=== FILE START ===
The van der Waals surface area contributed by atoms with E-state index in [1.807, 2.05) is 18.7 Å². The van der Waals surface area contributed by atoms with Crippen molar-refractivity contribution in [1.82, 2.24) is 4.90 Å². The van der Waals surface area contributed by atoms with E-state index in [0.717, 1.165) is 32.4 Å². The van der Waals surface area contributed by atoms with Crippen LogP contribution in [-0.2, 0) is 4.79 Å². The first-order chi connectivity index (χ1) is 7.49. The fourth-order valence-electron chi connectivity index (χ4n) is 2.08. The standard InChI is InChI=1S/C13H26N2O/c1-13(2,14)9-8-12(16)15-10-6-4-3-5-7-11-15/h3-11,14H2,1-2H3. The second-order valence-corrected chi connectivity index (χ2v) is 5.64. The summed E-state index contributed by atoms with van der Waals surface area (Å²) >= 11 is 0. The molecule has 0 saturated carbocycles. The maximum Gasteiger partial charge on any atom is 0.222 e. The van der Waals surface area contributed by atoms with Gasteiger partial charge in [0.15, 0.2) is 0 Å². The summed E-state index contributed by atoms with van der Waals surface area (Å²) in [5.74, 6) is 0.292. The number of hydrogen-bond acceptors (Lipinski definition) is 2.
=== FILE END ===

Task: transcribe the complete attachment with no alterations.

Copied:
The van der Waals surface area contributed by atoms with E-state index in [1.807, 2.05) is 18.7 Å². The van der Waals surface area contributed by atoms with Crippen molar-refractivity contribution in [1.82, 2.24) is 4.90 Å². The van der Waals surface area contributed by atoms with E-state index in [0.717, 1.165) is 32.4 Å². The van der Waals surface area contributed by atoms with Crippen LogP contribution in [-0.2, 0) is 4.79 Å². The first-order chi connectivity index (χ1) is 7.49. The fourth-order valence-electron chi connectivity index (χ4n) is 2.08. The standard InChI is InChI=1S/C13H26N2O/c1-13(2,14)9-8-12(16)15-10-6-4-3-5-7-11-15/h3-11,14H2,1-2H3. The second-order valence-corrected chi connectivity index (χ2v) is 5.64. The summed E-state index contributed by atoms with van der Waals surface area (Å²) >= 11 is 0. The molecule has 0 saturated carbocycles. The maximum Gasteiger partial charge on any atom is 0.222 e. The van der Waals surface area contributed by atoms with Gasteiger partial charge in [0.15, 0.2) is 0 Å². The summed E-state index contributed by atoms with van der Waals surface area (Å²) in [5.74, 6) is 0.292. The number of hydrogen-bond acceptors (Lipinski definition) is 2.